About two months ago, I broke my leg. (I’ve told the story a million times—if you must ask, I was having a mudfight. Yes, a mudfight. They wheeled me into the clinic covered head to toe in mud. And I was bawling.) But this was no simple break. It required surgery. I’m still not exactly clear on the details, and I don’t want to be because it gives me a gross queasy feeling in my stomach. I was in the hospital for a couple days and came out with a cast and a four-inch scar that now curves, J-shaped, down the outside of my right ankle.
Breaking a bone has always been a fear of mine. I was glad to face this fear, and I was delighted with my new scar. The mudfight—before the break, of course—was great fun, and the visit to the clinic was painful but memorable, fun to look back again. I still laugh, re-enacting my own reaction to the shot the nurses tried to give me (“NO! NO! You can’t trick me! Get away, you hag!) I spent an amusing couple days in the hospital eating Jell-O and watching Seinfeld re-runs and made friends with my roommate, a sixty year old Puerto Rican woman who spoke very little English. Looking at the scar made me remember all this, fondly. And after it all, I saw this scar as a lesson. It reminded me not to be afraid. Every time I look at it, I marvel at its placid smoothness and marvel at the pain I can now barely remember. Pain fades in time, and we are left with scars. We must remember not to hide them. It’s better to rejoice in our recovery—pyhsical, emotional, spiritual.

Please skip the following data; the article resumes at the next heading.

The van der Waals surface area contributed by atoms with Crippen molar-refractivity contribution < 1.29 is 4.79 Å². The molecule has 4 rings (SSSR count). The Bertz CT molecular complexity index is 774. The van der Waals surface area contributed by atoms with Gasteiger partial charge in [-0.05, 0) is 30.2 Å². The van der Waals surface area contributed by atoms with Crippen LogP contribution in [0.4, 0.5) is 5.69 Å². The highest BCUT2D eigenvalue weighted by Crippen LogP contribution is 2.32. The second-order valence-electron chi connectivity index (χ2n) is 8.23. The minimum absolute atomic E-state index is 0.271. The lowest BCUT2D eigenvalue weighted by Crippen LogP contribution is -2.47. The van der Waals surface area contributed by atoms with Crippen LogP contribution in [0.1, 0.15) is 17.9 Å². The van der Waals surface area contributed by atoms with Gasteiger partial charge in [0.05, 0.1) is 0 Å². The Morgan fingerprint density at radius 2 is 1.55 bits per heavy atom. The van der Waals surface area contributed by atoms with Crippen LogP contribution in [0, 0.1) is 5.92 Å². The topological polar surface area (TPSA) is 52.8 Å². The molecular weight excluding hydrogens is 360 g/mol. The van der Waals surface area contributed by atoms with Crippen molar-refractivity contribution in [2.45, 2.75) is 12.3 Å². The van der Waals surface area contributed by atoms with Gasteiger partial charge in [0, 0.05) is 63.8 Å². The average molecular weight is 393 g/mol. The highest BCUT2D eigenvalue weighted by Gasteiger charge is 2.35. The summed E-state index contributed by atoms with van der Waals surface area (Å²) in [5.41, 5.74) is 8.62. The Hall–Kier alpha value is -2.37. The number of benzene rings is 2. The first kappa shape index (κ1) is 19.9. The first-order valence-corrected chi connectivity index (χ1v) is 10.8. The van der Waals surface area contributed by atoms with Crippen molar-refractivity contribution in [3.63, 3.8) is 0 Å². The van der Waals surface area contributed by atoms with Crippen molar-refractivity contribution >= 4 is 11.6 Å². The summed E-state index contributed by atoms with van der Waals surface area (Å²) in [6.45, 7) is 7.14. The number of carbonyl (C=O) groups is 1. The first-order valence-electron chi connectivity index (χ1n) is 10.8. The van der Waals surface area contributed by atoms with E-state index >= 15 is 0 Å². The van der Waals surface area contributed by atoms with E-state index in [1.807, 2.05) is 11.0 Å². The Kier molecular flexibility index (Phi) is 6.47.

When I first returned to school, I loved showing my scar to people. “Oh, you’re off your crutches!” they’d say, and I’d say, “Yeah, wanna see my scar?” Their reactions were tinged, surprisingly, with discomfort. “Um, well—” they’d begin, but I’d have already begun rolling up my jeans. “See? See?” I’d demand, wiggling my ankle and its scar in their faces. “Oh, I’m so sorry,” they’d say, and usually appeared relieved when the scar was hidden away again.
I couldn’t figure out why they acted so negatively. I liked my scar. Why didn’t they? And, yes, perhaps I was being a tad aggressive, brandishing it wildly about like that. But it wasn’t as if I was showing it to strangers on the street. These were friends and it’s not as if it was bloody or anything—it was perfectly smooth. Yet everyone acted so apologetic in its presence. Were scars really that bad? Should I be ashamed of it? I felt had to pick sides. Who was I going to believe in: them, or the scar?
My scar won out. I like it and it is part of me. It’s part of what makes me unique. I’m not going to apologize for it, so why should anyone? My doctor tells me my scar will probably disappear around the time I get married, like he knows when that’ll be. By that time I think I’ll be ready to part with it. For now, I’m going to wear my scar with pride.- Lilly